Health

Coronavirus UK: 1,940 new cases in biggest surge since MAY


Britain today confirmed another 1,940 cases of coronavirus in the biggest surge for more than three months, with May 30 the last time so many people were diagnosed with the virus. 

There are 1,530 people testing positive, on average, each day – a jump of 30 per cent in one week. The seven-day rolling average has been steadily increasing since reaching record-low numbers in mid-July. 

Despite this, scientists say the soaring number of tests and still-falling hospitalisations show that a second wave is not incoming, and that a better testing system is simply picking up more young people who only get mildly ill and weren’t getting tested before. 

A further 10 people are confirmed to have died across all settings, according to the Department of Health, taking the total to 41,537. Most are expected to be in England, considering none were reported by the individual health agencies of Wales or Scotland. One was in Northern Ireland.

The fact that deaths continue to fall – the seven day average is today 37 per cent lower than it was last Friday – also suggests that Britain is not staring down the barrel of a crisis like the one that struck in March and April. Instead, as different groups of people get infected and the threshold for getting a test is lower, the fatality ratio now should remain low.

Professor Carl Heneghan, a medicine expert at the University of Oxford, said this week: ‘What we are seeing is a sharp rise in the number of healthy people who are carrying the virus, but exhibiting no symptoms… They are being spotted because – finally – a comprehensive system of national test and trace is in place.’ 

The number of tests being carried out has increased by 20 per cent from the start of July to now. But the number of positive results has only crept up by only 0.3 per cent in the same period, suggesting new cases are a combination of more tests, and only a slight rise in infections in hotspots. 

It comes as Government scientists today warned the Covid-19 reproduction rate was still likely above one across the UK, meaning that the virus is not totally under control and local outbreaks have the potential to spill into larger ones. 

The R – the average number of people each virus patient infects – needs to stay below one or the outbreak could start to grow exponentially. But SAGE estimates it is still hovering between 0.9 and 1.1, having remained unchanged from last week. However, the UK’s low infection rate means small outbreaks can skew the estimate upwards.

SAGE also predicts that Britain’s outbreak is now growing by up to two per cent per day, after being in retreat for months following lockdown.  

But other official data published today from swabbing thousands of random people across England suggests the number of people catching the coronavirus each day is at a steady level, and has been since July.   

Some 27,100 people in England are thought to be infected at any one time – 0.05 per cent of the population or one in every 2,000 people – according to the Office for National Statistics, which said today: ‘Evidence suggests that the incidence rate for England remains unchanged.’

In other coronavirus developments today:

  • There was outrage as British holidaymakers fleeing Portugal pay nearly £1,000 to fly home to beat quarantine – only for ministers to KEEP the country on its safe travel list; 
  • Germany has nearly DOUBLED its testing rate to screen thousands of returning air passengers – as Britain continues to hold out against airport checks;
  • Is Boris’s back-to-work drive starting to work? 57% of employees say they travelled to the office in past seven days with many balancing WFH with commuting – a rise from 49% the week before;
  • Grant Shapps accuses Scotland and Wales of ‘jumping the gun’ by putting Portugal on quarantine list and blames THEM for mass confusion among holidaymakers;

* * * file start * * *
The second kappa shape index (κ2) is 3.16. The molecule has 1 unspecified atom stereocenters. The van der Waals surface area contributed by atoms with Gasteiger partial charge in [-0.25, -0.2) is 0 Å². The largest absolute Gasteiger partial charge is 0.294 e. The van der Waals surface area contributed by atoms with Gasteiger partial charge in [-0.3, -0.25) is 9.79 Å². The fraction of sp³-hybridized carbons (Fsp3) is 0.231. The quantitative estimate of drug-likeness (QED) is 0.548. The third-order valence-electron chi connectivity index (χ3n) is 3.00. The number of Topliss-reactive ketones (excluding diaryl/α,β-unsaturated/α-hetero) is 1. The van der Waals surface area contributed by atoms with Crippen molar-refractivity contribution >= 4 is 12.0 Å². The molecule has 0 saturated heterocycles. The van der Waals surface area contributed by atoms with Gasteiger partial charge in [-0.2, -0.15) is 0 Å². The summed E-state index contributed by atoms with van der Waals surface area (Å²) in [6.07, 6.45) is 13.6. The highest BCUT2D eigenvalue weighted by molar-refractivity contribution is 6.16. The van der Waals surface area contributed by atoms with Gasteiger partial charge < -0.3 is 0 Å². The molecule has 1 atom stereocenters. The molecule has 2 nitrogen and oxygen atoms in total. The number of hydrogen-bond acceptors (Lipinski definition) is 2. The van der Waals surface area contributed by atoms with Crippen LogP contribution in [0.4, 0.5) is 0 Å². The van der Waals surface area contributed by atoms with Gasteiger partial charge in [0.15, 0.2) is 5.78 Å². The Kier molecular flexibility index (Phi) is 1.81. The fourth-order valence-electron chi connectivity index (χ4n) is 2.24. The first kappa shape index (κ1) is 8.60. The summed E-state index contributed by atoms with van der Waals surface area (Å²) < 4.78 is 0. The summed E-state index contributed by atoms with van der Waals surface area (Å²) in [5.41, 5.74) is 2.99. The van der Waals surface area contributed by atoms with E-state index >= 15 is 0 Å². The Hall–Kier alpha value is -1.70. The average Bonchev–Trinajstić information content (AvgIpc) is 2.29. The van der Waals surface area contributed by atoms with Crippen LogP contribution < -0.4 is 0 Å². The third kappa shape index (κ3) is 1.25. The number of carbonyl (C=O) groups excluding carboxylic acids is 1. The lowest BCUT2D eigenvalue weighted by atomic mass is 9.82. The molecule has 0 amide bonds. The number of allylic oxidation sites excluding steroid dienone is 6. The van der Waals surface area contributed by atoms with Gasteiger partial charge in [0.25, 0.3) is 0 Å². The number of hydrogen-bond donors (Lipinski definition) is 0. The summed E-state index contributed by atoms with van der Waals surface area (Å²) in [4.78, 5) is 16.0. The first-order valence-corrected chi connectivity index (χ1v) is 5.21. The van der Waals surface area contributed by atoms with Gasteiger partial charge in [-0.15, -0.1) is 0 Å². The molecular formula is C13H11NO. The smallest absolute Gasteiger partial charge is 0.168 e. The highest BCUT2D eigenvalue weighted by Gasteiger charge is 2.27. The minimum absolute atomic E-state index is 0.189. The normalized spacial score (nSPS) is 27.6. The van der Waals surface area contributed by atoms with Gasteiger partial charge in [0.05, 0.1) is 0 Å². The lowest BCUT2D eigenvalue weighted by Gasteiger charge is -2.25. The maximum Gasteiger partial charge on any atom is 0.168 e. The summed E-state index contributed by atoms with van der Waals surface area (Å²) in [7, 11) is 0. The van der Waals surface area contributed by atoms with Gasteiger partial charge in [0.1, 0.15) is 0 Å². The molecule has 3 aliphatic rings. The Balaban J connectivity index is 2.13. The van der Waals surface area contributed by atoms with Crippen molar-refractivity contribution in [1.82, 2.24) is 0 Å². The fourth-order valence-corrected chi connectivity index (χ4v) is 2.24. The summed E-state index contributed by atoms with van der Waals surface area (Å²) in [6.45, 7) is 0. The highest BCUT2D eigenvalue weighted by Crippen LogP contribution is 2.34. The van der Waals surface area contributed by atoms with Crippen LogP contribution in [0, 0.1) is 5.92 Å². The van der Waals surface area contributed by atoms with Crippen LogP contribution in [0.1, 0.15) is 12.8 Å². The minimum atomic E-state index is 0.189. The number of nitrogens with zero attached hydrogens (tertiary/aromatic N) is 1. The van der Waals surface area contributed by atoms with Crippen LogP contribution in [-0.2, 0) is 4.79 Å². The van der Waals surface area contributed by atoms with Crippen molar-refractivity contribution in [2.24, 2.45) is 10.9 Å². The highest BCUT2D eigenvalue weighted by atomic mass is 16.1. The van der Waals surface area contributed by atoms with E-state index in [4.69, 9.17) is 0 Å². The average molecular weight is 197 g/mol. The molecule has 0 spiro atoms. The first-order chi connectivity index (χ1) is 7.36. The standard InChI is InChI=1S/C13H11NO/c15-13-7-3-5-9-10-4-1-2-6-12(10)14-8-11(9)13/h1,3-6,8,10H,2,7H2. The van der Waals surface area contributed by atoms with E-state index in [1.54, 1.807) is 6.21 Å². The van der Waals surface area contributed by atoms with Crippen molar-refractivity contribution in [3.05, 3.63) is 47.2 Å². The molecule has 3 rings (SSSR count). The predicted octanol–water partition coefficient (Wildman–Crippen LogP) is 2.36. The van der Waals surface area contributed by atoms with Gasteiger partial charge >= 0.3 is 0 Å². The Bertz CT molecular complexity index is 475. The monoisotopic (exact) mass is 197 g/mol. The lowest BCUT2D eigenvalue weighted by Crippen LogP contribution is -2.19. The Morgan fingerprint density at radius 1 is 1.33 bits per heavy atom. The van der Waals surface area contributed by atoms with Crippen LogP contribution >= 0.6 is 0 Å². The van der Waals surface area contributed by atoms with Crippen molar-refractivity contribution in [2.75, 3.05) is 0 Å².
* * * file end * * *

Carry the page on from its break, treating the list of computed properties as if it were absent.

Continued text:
• Russia’s Covid vaccine might actually WORK: Moscow scientists claim ‘Sputnik V’ jab that stunned scientists when Putin gave it world-first approval proved safe and effective in early clinical trials. 

The 1,940 cases diagnosed today is the highest since Saturday, May 30, when 2,445 people tested positive for the disease. But it’s nowhere near the rates seen at the height of the pandemic, when more than 5,000 were being diagnosed every day.

The figure given by the Department of Health each day is in relation to the number of people who have been given a positive test result. Most scientists say the rise in recent weeks is not a concern because it is the result of more testing in hotspots.   

They say the rising figures are simply the result of young, healthy people being picked up on official figures. Previously, they were being missed because tests were reserved for the sickest people. 

And on top of that, the first ‘wave’ is not considered to be over, and is likely to see bumps as the coronavirus fizzles out in response to easing of lockdown restrictions. 

Health Secretary Matt Hancock said today efforts to control the coronavirus were working. But nevertheless, he added: ‘I would urge everybody to continue to be vigilant – wash your hands, wear a face covering and keep social distance from those outside your household – so we can keep the virus at bay.’ 

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THERE IS NO SIGN OF A SECOND WAVE OF COVID-19 IN THE UK, SAY SCIENTISTS

Britain is not entering a second wave of coronavirus infections and the young, mildly-affected people being diagnosed in rising case numbers are not likely to trigger a rise in hospitalisations, experts say.

Health Secretary Matt Hancock this week warned that the UK ‘must do everything in our power’ to stop a second surge of people going into hospital with the coronavirus, which he said was starting to happen in Europe. 

But experts told MailOnline Mr Hancock’s comments were ‘alarmist’ and that there is currently ‘no sign’ of a second wave coming over the horizon. The data shows hospital cases are also not rising by much in Europe, contrary to the Health Secretary’s claim.

As of Monday there were only 764 people in hospital with Covid-19 in the UK, just 60 of whom are in intensive care. This is a sharp drop from a peak of 19,872 hospitalised patients on April 12.

The falling number of hospital cases comes despite infections having been on the rise since lockdown restrictions were lifted at the start of July. Experts say this is because the groups getting infected and diagnosed now are completely different to those at the start of the pandemic. 

Scientists say it is younger people driving up infections and they are less likely to get seriously ill and end up in hospital. For that reason, hospital cases and deaths will not necessarily follow higher cases, and there may not be a deadly wave like the first.